Wireless energy transfer has been around as a concept for quite a long time now. But it has never really been implemented in a practical sense. Now a team of researchers from Clemson University has developed a fully working wireless energy source that is capable of generating electricity from simple motions such as waves, taps, and claps.
The method devised by the researchers produces something called triboelectricity, which is described simply as a green energy produced by friction. The new research is built on top of earlier work, specifically the invention of a so-called triboelectric generator, which the researchers referred to as U-TENG. This device was made out of a combination of plastic and tape which detects generated voltages resulting from clapping or by the tapping of feet.
According to a report on the study, which was published recently in the journal Advanced Energy Materials, the researchers were somehow able to create a wireless version of their U-TENG device, which gave them more options as far as applications of the new technology are concerned. The researchers note that the new wireless device, which they call W-TENG, was engineered by using the same process as its non-wireless counterpart, only it used a different set of materials to achieve the same effects.
More specifically, the researchers said that the materials used in W-TENG are “so opposite in affinity for electrons” that they end up generating a voltage whenever they are brought into contact with each other. Instead of plastic, W-TENG uses a multipart fiber material made from graphene and a biodegradable polymer called poly-lactic acid (PLA). And as for the tape, it was replaced with Teflon, best known for its use in non-stick pots and pans.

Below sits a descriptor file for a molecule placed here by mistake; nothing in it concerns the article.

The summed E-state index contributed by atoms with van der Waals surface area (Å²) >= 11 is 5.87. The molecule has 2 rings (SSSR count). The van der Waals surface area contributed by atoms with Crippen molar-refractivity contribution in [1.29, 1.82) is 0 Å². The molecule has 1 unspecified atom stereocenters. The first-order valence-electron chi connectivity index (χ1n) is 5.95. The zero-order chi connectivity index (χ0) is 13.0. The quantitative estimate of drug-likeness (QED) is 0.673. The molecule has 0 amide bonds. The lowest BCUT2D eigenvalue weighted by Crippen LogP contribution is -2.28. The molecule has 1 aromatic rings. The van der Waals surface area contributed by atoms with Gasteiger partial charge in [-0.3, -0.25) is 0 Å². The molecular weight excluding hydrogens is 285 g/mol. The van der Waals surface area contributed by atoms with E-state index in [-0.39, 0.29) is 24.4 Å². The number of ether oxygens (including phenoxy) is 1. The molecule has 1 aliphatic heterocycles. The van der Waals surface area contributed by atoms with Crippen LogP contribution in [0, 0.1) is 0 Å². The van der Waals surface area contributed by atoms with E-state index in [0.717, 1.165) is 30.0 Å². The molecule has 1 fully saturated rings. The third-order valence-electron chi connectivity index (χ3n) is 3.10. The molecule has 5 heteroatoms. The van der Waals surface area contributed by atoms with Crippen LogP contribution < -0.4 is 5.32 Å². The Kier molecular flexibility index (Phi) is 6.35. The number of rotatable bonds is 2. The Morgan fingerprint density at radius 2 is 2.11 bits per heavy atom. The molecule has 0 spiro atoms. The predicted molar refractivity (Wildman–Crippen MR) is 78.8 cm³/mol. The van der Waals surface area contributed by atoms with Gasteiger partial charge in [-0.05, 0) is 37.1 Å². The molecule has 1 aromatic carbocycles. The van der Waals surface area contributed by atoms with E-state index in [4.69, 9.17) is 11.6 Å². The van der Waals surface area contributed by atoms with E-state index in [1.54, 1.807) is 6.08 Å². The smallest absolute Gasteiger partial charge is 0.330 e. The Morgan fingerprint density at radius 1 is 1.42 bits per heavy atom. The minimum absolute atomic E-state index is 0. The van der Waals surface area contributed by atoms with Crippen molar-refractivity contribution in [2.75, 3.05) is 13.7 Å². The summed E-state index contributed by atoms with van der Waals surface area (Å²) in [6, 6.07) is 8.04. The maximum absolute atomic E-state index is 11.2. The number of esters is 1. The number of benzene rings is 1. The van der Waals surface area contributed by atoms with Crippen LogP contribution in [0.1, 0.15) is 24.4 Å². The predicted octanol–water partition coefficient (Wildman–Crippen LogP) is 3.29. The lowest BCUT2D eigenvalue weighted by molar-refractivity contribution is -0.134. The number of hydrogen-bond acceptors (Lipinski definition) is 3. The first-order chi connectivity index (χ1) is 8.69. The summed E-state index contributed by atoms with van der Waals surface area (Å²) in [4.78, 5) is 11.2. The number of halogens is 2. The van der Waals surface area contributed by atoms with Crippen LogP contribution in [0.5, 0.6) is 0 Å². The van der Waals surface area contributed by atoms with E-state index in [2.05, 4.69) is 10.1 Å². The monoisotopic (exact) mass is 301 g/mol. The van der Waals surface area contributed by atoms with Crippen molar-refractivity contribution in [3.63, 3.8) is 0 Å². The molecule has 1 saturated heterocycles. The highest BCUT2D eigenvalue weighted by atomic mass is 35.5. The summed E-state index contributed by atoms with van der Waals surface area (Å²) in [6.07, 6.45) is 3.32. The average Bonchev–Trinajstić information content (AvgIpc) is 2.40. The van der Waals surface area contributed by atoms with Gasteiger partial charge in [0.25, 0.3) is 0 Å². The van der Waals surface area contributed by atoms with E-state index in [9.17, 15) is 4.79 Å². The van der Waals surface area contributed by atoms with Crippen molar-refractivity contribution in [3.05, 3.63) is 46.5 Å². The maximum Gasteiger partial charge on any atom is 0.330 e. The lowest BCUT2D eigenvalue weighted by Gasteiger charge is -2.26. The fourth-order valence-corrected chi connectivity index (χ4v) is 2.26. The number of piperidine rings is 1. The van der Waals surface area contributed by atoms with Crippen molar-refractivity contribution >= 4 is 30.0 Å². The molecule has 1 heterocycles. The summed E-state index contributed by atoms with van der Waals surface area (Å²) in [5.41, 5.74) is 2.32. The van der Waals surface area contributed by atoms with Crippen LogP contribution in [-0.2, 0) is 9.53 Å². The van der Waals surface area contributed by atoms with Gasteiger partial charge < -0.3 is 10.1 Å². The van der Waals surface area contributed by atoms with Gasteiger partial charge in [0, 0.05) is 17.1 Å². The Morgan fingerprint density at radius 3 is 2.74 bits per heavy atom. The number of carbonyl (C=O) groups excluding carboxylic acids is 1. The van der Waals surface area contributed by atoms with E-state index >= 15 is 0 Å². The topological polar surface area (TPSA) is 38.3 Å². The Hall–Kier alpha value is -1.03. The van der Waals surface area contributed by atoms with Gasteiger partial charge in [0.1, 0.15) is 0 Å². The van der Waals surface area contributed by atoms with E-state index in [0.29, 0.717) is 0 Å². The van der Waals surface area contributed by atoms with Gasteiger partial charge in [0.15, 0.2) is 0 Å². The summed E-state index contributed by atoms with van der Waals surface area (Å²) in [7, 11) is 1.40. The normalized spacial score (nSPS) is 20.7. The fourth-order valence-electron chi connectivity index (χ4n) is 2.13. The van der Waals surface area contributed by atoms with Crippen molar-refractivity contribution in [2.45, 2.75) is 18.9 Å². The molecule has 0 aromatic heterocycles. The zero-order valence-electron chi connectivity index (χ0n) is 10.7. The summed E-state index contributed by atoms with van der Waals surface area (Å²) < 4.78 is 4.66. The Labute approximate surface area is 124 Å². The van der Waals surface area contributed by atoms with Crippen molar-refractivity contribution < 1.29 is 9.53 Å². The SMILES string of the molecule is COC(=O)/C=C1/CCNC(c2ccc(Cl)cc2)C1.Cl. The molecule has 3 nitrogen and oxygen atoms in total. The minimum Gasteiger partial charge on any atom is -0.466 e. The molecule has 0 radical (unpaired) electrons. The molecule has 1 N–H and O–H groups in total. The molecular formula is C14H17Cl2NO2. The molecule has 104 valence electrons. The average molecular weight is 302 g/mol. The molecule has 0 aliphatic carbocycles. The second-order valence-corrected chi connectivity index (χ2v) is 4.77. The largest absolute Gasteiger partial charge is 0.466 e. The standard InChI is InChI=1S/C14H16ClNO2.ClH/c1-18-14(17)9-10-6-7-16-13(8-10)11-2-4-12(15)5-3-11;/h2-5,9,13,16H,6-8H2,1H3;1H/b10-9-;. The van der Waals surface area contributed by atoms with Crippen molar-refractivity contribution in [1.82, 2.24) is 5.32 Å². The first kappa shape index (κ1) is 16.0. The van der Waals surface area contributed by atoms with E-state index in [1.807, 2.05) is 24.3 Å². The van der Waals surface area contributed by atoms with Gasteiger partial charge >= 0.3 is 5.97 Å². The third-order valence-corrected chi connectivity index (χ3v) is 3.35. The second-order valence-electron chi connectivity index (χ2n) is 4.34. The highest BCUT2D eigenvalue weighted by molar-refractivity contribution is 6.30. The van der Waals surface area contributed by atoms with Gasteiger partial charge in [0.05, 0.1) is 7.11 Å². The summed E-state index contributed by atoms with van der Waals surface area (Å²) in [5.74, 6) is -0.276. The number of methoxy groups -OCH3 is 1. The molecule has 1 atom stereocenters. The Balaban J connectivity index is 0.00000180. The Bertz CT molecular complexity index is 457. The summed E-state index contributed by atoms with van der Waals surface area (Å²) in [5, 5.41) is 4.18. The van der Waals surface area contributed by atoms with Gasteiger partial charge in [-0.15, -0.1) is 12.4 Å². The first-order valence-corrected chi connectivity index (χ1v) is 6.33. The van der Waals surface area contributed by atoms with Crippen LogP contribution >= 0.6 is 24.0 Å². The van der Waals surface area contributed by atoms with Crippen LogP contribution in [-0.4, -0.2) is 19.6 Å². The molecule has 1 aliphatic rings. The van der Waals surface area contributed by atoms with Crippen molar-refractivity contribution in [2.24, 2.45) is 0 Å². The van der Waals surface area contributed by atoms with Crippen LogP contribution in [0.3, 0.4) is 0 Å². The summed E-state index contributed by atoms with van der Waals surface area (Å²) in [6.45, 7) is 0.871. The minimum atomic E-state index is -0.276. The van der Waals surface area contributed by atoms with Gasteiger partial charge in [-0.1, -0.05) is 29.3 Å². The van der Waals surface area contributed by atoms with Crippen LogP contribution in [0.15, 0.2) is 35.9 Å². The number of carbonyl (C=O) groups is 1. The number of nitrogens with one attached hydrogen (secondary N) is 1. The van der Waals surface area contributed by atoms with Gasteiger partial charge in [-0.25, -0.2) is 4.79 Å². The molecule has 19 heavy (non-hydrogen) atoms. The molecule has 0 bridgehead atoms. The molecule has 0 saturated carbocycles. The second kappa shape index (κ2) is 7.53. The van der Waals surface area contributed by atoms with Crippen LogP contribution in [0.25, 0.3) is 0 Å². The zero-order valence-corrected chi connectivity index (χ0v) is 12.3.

According to Ramakrishna Podila, an assistant professor of physics at Clemson and a corresponding author of the study, the materials used were pretty much perfect for their purposes. “We use Teflon because it has a lot of fluorine groups that are highly electronegative, whereas the graphene-PLA is highly electropositive,” he said. “That’s a good way to juxtapose and create high voltages.”
Based on tests conducted by the research, their new device was able to generate a max voltage of 3,000 volts. This is said to be enough to power 25 standard electrical outlets, or perhaps even a liquid crystal display (LCD).
Due to the high electrical voltage that it can generate, the researchers said that the W-TENG ends up generating its own electrical field that can be sensed wirelessly. The electrical energy generated can then be stored wirelessly in batteries and capacitors.
Sai Sunil Mallineni, a Ph.D. student in physics and astronomy and the lead author in the study, said that the electrical field also offers a few other distinct uses. “It cannot only give you energy, but you can use the electric field also as an actuated remote,” he said. “For example, you can tap the W-TENG and use its electric field as a ‘button’ to open your garage door, or you could activate a security system — all without a battery, passively and wirelessly.”
Although the researchers were able to create a working proof-of-concept device with the described materials and methods, they are currently looking for ways to improve their design. Their use of Teflon may have been effective, but they said that they are looking for a more environmentally friendly material that is also electronegative. They are considering MXene, a two-dimensional inorganic compound that might just be perfect for their uses.
As soon as the researchers feel comfortable with their revised materials and methods, they say they will look into potential wireless applications for W-TENG, including possible philanthropic uses.
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